The 26S proteasome is the central element of proteostasis regulation in eukaryotic cells. It is required for the degradation of protein factors in multiple cellular pathways and it plays a fundamental role in cell stability. The main aspects of proteasome-mediated protein degradation have been largely described during the last three decades with the use of intense cellular, molecular, structural and chemical biology research and tool development. The 26S proteasome has a structural configuration that confines the proteolytic active sites in a location unreachable for native and functional proteins, thus preventing uncontrolled degradation. The proteolytic active sites are found in the interior of a barrel-shaped core particle (CP or 20S). The entrances of the tunnel, placed at the distal ends of the barrel, are commonly occupied by the regulatory particle (RP or 19S), a sophisticated protein assembly that acts as a substrate processing machine. the regulatory particle has the important role of receiving, deubiquitinating, unfolding and translocating substrates to the CP and it adopts different configurations depending on the activity states they exhibit. This process typically requires ATP hydrolysis. Moreover, conformationally distinct proteasomes may show different subcellular distributions depending on functional requirements in each cellular type and environmental situations. Proteasomes are distributed throughout the cell, detected in the cytoplasm and in the nucleus, and they can localize to hotspots in distinct intracellular regions or specific sites with high protein metabolism or with specific protein degradation requirements.

    Figure 27.3.4 Structure of a Yeast Proteosome. The core particle of the 26S proteosome is shown here in yellow and red. Within the core, three types of proteases, shown in different shades of red, are present and each have specific affinity for specific peptide sequences. This ensures maximal breakdown of proteins that are targeted for degradation. ATP binds within the magenta portions of the proteosomes and provides the needed energy to unfold proteins targeted for degradation and prepares them for cleavage in the peptidase-containing core. The regulatory subunits, shown in blue are responsible for the proteosome selectivity, ensuring that only proteins targeted for degradation are processed.

    Figure from: Goodsell, D. (2012) Molecule of the Month, Protein Database

    Proteins are normally targeted to the proteasome by means of ubiquitin labels attached covalently to a lysine residue, usually in a chained form that produces a polyubiquinated protein. The process of protein polyubiquitination is carried out by a highly specialized and diverse enzymatic system, which
    includes families of ubiquitin activating enzymes (E1), ubiquitin conjugating enzymes (E2) and ubiquitin ligases (E3).

    The covalent attachment of ubiquitin to specific target proteins is mainly accomplished by stepwise enzymatic cascade reactions, and ubiquitin is attached to the substrates via the concerted action of ubiquitin-activating enzyme (E1), ubiquitin-conjugating enzyme (E2), and ubiquitin ligase (E3). The attachment of ubiquitin or ubiquitin chains to the substrate is a successive process (Figure 27.3.5). First, the C-terminal carboxylic acid is activated by adenylation using a molecule of ATP forming an adenylate (AMP-) intermediate. The adenylate acts as a good leaving group during the next reaction where an E1-ubiquitin thioester bond is formed between the C-terminal Gly carboxyl group of ubiquitin and the active site Cys of the E1 enzyme. AMP leaves the active site at this point. Note that ATP is used in many reactions to activate carboxylic acid functional groups through the formation of an adenylate intermediate and that this will be seen as a theme in many different types of reactions throughout this textbook. Once the ubiquitin is docked as a thioester on E1, it can be transferred to a Cys residue of the E2 enzyme to form an E2-ubiquitin thioester-linked intermediate. This enzymatic reaction is known as a transesterification.

    Figure 27.3.5 Enzymatic Activity of the E1 Ubiquitin Activating Enzyme. Ub E1s catalyze adenylation of the Ub C-terminal glycine-76 (12) using a molecule of ATP, thioesterification with an E1 catalytic cysteine ensues (234), and transthioesterification to an E2 catalytic cysteine (45) completes the reaction.

    Figure from: Hann, Z.S., et. al. (2019) PNAS 116(31)15475-15484.

    Eventually the E2 transfers the ubiquitin to the substrate protein by E3. Ubiquitin is conjugated to the target protein through an isopeptide bond between its C-terminal glycine (Gly76) and the ε-amino group of a lysine residue. There are three typical ways of linking the ubiquitin with the substrate (Figure 27.3.6). The first is called mono-ubiquitination, which refers to the modification of one site of the modification of a substrate by a single ubiquitin molecule. The second is multi-mono-ubiquitination, which means adding several ubiquitin molecules repetitively to distinct sites (multi-mono-ubiquitination). The third is called polyubiquitination (including linear polyubiquitination and branched polyubiquitination), in which ubiquitin molecules are added to the same site (polyubiquitination, including linear polyubiquitination and branched polyubiquitination) of a substrate. In the second and third ways of linking, the previously attached ubiquitin serves as the “acceptor” of subsequently added ubiquitin. Of course, polyubiquitin chains linked by the same Lys are homogeneous, while those linked at different Lys are heterogeneous or mixed ones.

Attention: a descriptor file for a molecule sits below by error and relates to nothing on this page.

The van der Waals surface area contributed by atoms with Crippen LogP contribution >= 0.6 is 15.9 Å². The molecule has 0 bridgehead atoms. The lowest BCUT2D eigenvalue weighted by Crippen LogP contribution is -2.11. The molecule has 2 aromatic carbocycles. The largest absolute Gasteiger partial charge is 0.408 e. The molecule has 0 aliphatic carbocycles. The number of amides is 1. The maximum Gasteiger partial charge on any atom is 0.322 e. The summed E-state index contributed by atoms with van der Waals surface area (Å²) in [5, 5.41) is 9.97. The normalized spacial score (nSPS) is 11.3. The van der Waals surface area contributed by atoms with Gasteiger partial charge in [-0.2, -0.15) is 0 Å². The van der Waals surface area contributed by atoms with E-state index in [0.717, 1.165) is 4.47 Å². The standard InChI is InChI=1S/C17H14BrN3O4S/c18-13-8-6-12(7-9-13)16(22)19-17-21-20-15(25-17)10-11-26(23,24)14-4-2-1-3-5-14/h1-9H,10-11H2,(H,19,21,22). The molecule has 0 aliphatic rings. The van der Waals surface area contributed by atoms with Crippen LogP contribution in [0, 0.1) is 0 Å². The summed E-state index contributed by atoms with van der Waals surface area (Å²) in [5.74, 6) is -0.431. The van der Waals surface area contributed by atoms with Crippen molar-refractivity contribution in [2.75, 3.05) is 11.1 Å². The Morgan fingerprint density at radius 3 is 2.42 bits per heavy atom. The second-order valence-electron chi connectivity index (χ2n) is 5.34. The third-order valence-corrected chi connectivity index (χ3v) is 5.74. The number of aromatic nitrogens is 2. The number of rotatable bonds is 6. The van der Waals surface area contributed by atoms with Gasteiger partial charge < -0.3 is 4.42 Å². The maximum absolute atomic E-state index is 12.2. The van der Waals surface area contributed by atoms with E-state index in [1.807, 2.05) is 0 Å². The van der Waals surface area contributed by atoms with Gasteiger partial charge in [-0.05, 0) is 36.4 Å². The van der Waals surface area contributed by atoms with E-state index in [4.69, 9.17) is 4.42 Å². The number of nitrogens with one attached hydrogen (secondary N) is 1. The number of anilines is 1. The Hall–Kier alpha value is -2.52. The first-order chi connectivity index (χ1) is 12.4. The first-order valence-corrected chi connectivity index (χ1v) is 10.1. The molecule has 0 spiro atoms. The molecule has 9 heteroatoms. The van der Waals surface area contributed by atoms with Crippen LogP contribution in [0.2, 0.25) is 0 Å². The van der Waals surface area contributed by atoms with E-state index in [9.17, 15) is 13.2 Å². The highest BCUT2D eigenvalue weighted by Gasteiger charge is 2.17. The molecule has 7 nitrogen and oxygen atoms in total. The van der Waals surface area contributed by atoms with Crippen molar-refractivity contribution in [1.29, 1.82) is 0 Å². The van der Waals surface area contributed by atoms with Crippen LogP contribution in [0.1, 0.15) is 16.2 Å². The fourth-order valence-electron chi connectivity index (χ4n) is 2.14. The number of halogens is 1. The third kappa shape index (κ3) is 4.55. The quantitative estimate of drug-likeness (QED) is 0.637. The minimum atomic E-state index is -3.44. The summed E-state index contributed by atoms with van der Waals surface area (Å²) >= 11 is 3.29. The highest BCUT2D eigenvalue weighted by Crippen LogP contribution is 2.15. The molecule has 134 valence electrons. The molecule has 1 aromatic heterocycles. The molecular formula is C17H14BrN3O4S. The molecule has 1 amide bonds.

Figure 27.3.6 The Ubiquitin-Proteasome System. The process of ubiquitination from activation to attachment to the substrate is catalyzed by three major enzymes. The substrates labeled by ubiquitin are degraded by the 26S proteasome or play a non-degradative role in other processes. Abbreviations: APC, Anaphase-promoting complex; DUBs, Deubiquitinating enzymes; E1, Ubiquitin-activating enzyme; E2, Ubiquitin-conjugating enzyme; E3, Ubiquitin-ligase enzyme; Cul-based, Cullin-RING box1-Ligase; HECT, Homology to E6-AP C Terminus; Ub, Ubiqitin; SUMO, Small ubiquitin-related modifier; RBX1, RING-Box 1; RING, Really interesting new gene; RBR, RING1-IBR(cysteine/histidine rich region)-RING2.

    Figure from: Liu, W., (2020) Int J Mol Sci 21(8):2894

    Subsequently, the substrate complex tagged by the ubiquitin is either degraded by the 26S proteasome or executes nonproteolytic functions, such as the regulation of gene expression, cellular trafficking, or other biological function. In most cases, polyubiquitinated proteins are recognized and degraded by the 26S proteasome, and the ubiquitin or ubiquitin chain is hydrolyzed and freed by deubiquitinating enzymes (DUBs) for reuse in further conjugation cycles after being removed from the substrate protein (Figure 27.3.6).

    The family of E3 enzymes is large and diverse. It is estimated that there are 600-700 E3 enzymes in humans, representing approximately 5% of the human genome. Thus, E3 enzymes can be very substrate specific, leading to the specialized degradation of a small subset of proteins within the cell. E2 enzymes are the intersection between E1 and E3 enzymes and help to determine the ubiquitination of specific target proteins by interacting with different types of E3 enzymes.

    27.3.3 References

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    27.3: Transcriptional Regulation and Protein Degradation is shared under a not declared license and was authored, remixed, and/or curated by Henry Jakubowski.